ATO tells Health Care Homes to seek tax advice
The Australian Tax Office is urging practices in the Health Care Homes trial to seek tax advice, amid fears the chronic care initiative could turn GPs into salaried employees.
The first practices are expected to begin enrolling patients from October for the scheme, which will see chronic care MBS items replaced with monthly lump sum payments.
But practice owners have raised concerns that taking part would force them to alter all their GP contracts, with the side effect of all Medicare payments likely being subjected to state payroll taxes.
Now, the tax office is saying the implementation of the model would “not necessarily” change existing relationships between doctors and their medical practice.
Related News: Practices fear Health Care Homes payroll tax
“The Health Care Home model will not, of itself, create an employer/employee relationship,” the ATO said in a newsletter to participating practices last week.
“For example, if a GP’s engagement with a practice is as an independent contractor, then their participation in the Health Care Home program could also be on that basis.”
The letter was sent out after the Department of Health took the unusual step of commissioning ATO guidance on the issue to quell the concerns of practice owners.
However, the tax office adds its advice is not definitive but based on broad business scenarios for sole traders, partnerships, associateships and large corporate practices.
"Participating general practices and Aboriginal controlled community health services should seek advice in relation to their situation and individual circumstances," the ATO said.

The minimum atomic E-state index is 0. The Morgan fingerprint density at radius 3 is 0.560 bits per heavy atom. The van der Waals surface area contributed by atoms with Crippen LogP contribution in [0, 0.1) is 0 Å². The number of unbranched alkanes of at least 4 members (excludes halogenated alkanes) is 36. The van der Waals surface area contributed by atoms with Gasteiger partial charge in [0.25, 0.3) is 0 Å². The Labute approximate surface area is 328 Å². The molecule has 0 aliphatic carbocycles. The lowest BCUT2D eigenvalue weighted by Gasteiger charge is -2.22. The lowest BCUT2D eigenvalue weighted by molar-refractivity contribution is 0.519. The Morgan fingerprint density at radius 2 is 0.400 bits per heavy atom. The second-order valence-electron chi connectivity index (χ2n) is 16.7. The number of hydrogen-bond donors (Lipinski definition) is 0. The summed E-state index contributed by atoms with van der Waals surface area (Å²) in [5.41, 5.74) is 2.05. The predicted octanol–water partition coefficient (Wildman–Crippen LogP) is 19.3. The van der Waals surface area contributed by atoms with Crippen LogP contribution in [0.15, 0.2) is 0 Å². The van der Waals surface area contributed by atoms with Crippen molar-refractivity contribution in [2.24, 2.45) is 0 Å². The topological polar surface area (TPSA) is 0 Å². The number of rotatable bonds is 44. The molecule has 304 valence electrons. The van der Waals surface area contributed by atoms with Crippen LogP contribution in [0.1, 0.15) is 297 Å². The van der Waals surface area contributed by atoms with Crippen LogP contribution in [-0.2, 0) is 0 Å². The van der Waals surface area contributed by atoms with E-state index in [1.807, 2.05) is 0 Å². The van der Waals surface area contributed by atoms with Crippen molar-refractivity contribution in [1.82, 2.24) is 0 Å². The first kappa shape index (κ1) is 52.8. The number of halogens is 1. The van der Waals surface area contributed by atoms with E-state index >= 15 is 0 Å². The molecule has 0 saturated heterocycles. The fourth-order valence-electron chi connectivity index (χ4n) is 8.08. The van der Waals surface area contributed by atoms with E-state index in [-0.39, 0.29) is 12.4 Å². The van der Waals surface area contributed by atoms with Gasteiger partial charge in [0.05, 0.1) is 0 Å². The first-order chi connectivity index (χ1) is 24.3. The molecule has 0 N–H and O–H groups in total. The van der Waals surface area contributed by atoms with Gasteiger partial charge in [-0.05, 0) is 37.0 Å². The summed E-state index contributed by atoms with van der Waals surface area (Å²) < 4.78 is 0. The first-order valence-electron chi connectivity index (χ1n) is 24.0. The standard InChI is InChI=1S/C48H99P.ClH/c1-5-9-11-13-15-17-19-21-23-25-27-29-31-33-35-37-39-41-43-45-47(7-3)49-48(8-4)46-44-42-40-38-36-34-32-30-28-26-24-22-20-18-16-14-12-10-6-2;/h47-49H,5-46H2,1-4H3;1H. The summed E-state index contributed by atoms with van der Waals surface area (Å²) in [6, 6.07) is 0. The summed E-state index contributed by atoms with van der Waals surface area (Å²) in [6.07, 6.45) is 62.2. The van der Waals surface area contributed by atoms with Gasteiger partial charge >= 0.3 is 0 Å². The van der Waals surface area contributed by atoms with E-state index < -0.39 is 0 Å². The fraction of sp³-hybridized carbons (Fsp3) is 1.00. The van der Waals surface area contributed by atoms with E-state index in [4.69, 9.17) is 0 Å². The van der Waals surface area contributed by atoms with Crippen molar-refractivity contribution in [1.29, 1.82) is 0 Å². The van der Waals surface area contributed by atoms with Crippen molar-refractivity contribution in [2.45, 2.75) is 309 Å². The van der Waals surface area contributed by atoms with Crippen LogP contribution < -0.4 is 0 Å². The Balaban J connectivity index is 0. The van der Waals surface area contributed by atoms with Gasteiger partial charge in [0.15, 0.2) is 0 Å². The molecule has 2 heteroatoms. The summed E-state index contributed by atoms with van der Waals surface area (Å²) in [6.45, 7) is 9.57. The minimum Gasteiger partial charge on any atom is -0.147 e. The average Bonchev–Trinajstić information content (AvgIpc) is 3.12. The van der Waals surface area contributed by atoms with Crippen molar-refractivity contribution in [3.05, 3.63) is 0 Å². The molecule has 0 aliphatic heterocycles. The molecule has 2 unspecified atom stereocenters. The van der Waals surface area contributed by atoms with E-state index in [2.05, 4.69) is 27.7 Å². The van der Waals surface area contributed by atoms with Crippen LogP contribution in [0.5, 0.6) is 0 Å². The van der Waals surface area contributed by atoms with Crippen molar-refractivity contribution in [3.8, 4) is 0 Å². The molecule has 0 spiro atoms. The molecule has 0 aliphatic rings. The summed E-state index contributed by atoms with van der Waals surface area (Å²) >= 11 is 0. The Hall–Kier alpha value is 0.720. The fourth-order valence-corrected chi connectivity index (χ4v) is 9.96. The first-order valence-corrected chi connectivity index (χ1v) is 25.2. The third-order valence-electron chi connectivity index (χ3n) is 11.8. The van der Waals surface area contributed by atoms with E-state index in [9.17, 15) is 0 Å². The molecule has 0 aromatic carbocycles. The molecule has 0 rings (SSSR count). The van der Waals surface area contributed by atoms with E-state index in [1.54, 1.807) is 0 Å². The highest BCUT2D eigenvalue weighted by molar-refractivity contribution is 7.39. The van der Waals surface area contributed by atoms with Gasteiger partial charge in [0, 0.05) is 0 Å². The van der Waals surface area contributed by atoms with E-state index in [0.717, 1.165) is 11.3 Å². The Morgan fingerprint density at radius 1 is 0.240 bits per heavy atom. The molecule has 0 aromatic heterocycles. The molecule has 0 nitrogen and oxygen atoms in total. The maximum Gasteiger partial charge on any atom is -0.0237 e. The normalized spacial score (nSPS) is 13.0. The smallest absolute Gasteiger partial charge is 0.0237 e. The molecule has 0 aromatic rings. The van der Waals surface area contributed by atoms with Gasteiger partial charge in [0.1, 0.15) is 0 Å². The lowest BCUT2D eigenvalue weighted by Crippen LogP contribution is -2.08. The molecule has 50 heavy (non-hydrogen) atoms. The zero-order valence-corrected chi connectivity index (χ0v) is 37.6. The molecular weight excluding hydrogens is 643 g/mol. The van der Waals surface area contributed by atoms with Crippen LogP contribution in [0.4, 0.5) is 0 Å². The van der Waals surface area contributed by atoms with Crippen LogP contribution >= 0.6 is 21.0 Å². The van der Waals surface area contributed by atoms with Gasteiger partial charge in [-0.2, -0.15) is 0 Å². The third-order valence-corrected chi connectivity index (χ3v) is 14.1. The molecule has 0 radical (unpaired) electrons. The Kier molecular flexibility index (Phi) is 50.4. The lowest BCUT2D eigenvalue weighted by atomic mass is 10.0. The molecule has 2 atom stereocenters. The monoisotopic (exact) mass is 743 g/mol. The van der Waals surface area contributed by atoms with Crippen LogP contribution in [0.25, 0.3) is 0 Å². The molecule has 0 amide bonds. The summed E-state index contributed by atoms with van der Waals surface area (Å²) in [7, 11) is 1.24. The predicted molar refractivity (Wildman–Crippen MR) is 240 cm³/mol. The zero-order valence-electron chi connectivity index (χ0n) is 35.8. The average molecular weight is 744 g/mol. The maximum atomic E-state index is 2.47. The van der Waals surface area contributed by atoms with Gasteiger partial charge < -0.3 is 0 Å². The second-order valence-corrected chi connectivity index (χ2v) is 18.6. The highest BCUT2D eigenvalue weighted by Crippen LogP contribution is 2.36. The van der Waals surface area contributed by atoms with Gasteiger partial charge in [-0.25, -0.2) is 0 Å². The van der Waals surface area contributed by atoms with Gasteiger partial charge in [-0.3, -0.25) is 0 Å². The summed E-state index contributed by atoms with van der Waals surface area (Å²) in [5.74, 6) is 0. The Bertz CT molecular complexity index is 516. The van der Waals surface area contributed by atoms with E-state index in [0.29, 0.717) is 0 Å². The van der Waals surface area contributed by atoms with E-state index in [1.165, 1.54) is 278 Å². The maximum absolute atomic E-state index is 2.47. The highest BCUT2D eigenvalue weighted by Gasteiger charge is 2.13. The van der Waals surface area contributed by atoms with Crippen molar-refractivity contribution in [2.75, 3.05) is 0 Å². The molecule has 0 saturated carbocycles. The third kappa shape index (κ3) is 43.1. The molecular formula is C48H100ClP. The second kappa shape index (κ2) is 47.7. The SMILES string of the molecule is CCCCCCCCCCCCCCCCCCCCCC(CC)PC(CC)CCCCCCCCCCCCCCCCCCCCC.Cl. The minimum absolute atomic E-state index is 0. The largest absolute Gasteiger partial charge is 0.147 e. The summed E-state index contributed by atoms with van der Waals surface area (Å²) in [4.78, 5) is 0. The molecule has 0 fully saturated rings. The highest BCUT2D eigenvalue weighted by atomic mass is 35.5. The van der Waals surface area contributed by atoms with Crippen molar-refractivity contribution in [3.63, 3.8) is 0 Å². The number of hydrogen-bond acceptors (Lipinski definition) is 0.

Dr George Somers, whose practice in Emerald, Victoria, is among the first 200 selected for the trial, said the ATO’s information is useless for independent clinics such his that fall into none of those categories.
“My mind is not set at rest. Only one of the seven GPs at my clinic is an employee and only her patients will be participating in Health Care Homes until I have a better guarantee on this issue,” he said.
Dr Somers questioned how the ATO could provide a ruling on payroll taxes, which are set by the states.
“I just can’t risk it because if the state revenue office deemed our contracts had varied to allow for bundled payments, it would risk a tax penalty of at least $100,000,” he said.
He is nervous because, in a radical break from the Medicare system, Health Care Homes money will not be paid to individual GPs but instead will go to practices for distribution as they see fit.
He called on the Department of Health to provide funding for practices to obtain state revenue office rulings so all seven of the GPs at his clinic can participate.
“I am desperately keen to make the patient-centred medical home succeed, and I see the Health Care Homes funding model is a step in the right direction, but we have to get it right," Dr Somers said.
With the chronic care trial due to start in October, widespread confusion still surrounds the nuts and bolts of how Health Care Homes will work in individual practices.
And none of the 200 practices selected to participate in the trial have been told the date they will be required to start.